Well, Christmas was only a few days away and we were going home for that special Day. It was 550 miles to Tifton. Quite a ride but we were looking forward to it since we had not been home for over a year. Besides our family has always been close and Christmas was a special time for us all to be together. Daddy, who died on Jan. 10, 1970 would have wanted us all together having a great time.
But, what about the bike? How was I going to get it home without Georgia seeing it? Somehow, I was able to fit it into the trunk of our automobile. It was a very close fit but cars in those days had larger trunks than they do today. I even had room for other presents we were taking to our families. The only one I didn’t want seen was that beautiful bike that the pecan money purchased for Georgia.
MORE: Column: What counts as a Christmas tradition?
I will never forget the look on her face that Christmas morning when she first spied that bicycle standing over by the fireplace in mother’s den. It was a very special moment for me and Carolyn. My emotions were stirred and tears filled my eyes when I saw the glow on her face. All that work picking up those pecans faded into obscurity. We were able to provide something that our daughter really wanted even though we really had very little. God provided us with the resources or it could never have happened and I would never have seen that glowing face of our little daughter. It was years later that we told her about the pecans and the hours we spent picking them up and selling them in order to get her a bicycle. “Oh, daddy, that makes me want to cry” she said. Our love for her was on display that Christmas day long ago.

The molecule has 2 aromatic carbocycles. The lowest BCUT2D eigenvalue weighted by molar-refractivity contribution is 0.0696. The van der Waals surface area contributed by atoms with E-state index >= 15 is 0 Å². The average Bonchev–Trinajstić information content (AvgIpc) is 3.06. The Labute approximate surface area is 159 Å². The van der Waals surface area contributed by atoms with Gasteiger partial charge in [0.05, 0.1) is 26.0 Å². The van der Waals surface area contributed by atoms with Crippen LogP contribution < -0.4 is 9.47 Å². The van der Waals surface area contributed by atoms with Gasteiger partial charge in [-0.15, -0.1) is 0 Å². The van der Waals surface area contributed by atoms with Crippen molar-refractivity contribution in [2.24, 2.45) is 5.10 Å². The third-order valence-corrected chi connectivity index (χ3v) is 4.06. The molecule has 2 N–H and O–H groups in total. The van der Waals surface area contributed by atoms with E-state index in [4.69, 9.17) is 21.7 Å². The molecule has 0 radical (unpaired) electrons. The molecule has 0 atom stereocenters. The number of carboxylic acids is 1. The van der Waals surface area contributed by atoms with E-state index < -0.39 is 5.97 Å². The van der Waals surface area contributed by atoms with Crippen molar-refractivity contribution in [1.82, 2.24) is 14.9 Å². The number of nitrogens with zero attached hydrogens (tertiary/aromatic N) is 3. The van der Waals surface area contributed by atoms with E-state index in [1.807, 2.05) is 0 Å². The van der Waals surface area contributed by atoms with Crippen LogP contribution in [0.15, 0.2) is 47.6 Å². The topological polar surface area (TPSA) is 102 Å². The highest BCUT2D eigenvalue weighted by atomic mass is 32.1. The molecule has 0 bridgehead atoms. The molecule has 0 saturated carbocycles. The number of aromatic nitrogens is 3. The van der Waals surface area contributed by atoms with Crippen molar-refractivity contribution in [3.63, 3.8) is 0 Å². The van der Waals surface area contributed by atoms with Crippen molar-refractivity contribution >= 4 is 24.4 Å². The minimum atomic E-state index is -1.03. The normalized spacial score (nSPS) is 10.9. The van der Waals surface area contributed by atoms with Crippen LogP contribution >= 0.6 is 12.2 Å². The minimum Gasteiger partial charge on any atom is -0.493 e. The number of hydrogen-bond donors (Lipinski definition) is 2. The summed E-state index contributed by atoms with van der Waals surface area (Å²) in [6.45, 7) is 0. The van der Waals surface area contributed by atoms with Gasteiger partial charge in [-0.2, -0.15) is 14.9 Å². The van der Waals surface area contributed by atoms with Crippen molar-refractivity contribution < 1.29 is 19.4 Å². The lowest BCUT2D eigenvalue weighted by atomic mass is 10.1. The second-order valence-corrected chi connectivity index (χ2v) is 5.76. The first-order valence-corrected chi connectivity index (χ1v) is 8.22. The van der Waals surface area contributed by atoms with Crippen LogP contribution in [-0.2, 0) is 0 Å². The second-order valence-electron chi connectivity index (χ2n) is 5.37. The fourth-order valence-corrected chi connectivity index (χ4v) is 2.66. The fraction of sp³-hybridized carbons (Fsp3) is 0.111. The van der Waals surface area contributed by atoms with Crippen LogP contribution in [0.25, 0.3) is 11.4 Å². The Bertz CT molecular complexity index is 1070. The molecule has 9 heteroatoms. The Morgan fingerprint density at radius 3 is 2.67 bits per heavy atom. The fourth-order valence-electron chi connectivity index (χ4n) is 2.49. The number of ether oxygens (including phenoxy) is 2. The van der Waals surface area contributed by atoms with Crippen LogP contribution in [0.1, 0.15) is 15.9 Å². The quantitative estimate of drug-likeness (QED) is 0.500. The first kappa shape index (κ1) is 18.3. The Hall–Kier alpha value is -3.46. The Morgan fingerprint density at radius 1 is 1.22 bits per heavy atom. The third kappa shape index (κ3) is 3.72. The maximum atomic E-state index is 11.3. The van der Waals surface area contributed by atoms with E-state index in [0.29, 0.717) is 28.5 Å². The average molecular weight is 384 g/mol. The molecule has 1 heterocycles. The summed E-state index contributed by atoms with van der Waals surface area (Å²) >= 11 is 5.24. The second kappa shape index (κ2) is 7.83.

You know, God did something like that for us. He provided the most perfect gift ever given on earth when He sent his Son Jesus to live among us and to die for our sins. His love for us was on display in the most wonderful way on that Christmas Day long ago. And, He gave his son knowing that He would, one day, die for us in order to provide redemption for us and give us the wonderful gift of eternal life with Him. Yes, we gave our daughter a gift she wanted but there is no way to compare any earthly gift with the one God gave to us: His Son Jesus Christ. God was focusing on us who need redemption when He gave us The Christmas Gift, His Son Jesus.
Reverend William (Bill) Harrell has been in ministry 49 years. He served as the pastor of Abilene Baptist Church in Martinez, GA for over 31 of those years. He can be reached at email@example.com. You can also check out his blog at www.williamfharrell.com
Merry Christmas Pastor
Jim and Judy SeChrist
Thank you, Rev. Harrell, you weekly column is just as rewarding as going to our Wesley United Methodist Church, and hearing Rev. Porterfield good sermons.
Thank you for sharing a precious memory. God is so good. All the time. Merry Christmas!
Thanks for the story. Sometimes the Sovereign God who created the universe works in the simplist of ways to demonstrate His great power. Surely eternity will not be long enough to praise Him for His unspeakable gift.
What a beautiful Christmas Story on the Birthday of our Savior Jesus Christ. Thank you for sharing.
That was a very enjoyable read Pastor. Thanks!
A little late reading your column this week. Great story. “Jehovah Jireh” The Lord Will Provide.
You are so right Bro. Bush. Good to see you the other day. Bro. Bill